Was there ever a better time to get lost in a good book? As author Anna Quindlen wrote, “Books are the plane, and the train, and the road. They are the destination and the journey. They are home.” Even though many of us are feeling cooped up at present, books have the power to take us on unexpected journeys and provide a welcome escape from a reality that can feel unsettling.
Inspired by The New York Times’ list of “comfort reads” for adults, our Fay School librarians Haimin Luo and Carol Knowles have compiled a list of “comfort reads” for kids. On this list, you’ll find books that shape a healthy perspective on the world as well as colorful and unforgettable characters to be met. There are stories with lessons about life, how we encounter hardship and inequality, and the power of friendship. Finally, there are plenty of opportunities to dive into exotic worlds and new adventures. Happy reading!
Primary School: Ages 5-7
The Invisible String by Patrice Karst and illustrated by Geoff Stevenson
When twins Liza and Jeremy run to their mother during a scary storm, she comforts them by telling them about the Invisible String, which connects people who love each other no matter where they are.
Bonus: Hear Primary School Librarian Carol Knowles read The Invisible String.
Quiet by Tomie DePaola
While observing the busy world around them, two children and their grandfather take a moment to appreciate being quiet and still. This book encourages children to slow down and use their five senses, to see, listen, smell, hear, and touch, and to appreciate the world around them.
I Am Peace by Susan Verde and illustrated by Peter Reynolds
A child starts to get carried away with worry and rushing thoughts before taking a breath, steadying, observing thoughts, feeling kindness, feeling thankful, empathy, and experiencing the world. This book can be a great way to incorporate mindfulness during a time of uncertainty.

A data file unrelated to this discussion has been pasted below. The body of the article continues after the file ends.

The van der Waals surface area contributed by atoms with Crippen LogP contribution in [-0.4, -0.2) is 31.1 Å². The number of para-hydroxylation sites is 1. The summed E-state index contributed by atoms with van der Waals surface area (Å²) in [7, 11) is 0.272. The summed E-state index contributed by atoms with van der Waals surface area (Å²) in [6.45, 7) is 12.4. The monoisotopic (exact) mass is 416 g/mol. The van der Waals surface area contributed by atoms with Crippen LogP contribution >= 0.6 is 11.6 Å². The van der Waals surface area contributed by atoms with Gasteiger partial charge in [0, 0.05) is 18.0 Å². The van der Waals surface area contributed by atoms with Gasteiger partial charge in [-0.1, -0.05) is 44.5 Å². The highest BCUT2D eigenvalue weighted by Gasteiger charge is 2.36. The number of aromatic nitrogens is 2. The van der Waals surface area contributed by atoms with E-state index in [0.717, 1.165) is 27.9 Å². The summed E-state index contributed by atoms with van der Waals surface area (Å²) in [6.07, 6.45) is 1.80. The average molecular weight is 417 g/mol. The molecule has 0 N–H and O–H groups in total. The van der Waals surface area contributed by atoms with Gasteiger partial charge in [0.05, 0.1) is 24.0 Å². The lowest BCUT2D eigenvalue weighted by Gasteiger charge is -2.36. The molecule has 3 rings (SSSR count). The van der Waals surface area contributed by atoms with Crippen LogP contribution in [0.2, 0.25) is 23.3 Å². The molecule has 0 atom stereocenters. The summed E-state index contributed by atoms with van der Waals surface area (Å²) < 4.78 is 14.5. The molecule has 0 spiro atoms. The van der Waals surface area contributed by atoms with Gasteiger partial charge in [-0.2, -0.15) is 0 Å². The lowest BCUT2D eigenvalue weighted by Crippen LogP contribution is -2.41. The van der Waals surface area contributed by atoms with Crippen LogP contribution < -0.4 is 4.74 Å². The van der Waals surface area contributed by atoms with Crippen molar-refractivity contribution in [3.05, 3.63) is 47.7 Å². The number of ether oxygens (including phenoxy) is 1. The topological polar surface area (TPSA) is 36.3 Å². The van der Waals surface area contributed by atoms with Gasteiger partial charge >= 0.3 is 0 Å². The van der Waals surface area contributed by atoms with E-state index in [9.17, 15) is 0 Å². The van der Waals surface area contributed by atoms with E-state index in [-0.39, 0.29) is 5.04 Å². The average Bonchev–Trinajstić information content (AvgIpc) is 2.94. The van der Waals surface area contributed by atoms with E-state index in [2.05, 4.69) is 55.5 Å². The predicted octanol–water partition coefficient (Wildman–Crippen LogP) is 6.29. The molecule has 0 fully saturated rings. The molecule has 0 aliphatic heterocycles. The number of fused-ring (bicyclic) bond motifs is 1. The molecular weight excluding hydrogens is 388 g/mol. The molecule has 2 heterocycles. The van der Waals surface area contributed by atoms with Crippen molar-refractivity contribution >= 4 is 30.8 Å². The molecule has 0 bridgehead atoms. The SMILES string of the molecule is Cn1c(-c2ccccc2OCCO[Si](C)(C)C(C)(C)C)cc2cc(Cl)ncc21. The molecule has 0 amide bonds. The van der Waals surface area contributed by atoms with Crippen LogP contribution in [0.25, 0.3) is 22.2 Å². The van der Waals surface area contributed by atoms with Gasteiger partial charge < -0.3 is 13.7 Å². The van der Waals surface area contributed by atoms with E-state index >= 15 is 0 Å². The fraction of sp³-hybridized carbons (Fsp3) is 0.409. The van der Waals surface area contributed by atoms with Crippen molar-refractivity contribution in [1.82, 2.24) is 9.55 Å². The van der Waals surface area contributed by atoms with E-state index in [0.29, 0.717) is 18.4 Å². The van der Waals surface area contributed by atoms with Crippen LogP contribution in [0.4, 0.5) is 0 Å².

Listen by Holly McGhee and illustrated by Pascal Lemaître
This poetic picture book inspires empathy by showing the connectedness of everything on Earth, a particularly apt message when so many people are missing the familiar activities and routines of daily life.
Zen Shorts by Jon J. Muth
When Stillwater the giant panda moves into the neighborhood, he encourages three siblings to look at the world in new ways. These three short stories provide a great opening for discussions about anger and forgiveness, wealth, manners, imagination, patience, luck, and other big ideas.
Alexander and the Terrible, Horrible, No Good, Very Bad Day by Judith Viorst and illustrated by Ray Cruz
On a day when everything goes wrong for him, Alexander is consoled by the thought that other people have bad days too.
The Complete Tales of Winnie the Pooh by A.A. Milne and illustrated by Ernest H. Shepard
Full of heart and humor, these stories introduce children to the lovable characters of Pooh and his friends Piglet, Eeyore, and Tigger and are a wonderful read-aloud to share with your child.
Lower School: Ages 8-11
Charlotte's Web by E.B White
This short but thought-provoking classic about a girl, a pig, and a perceptive spider appears simple at first but addresses important themes of life, death, family, values, and happiness.
The Lion, the Witch and the Wardrobe by C.S. Lewis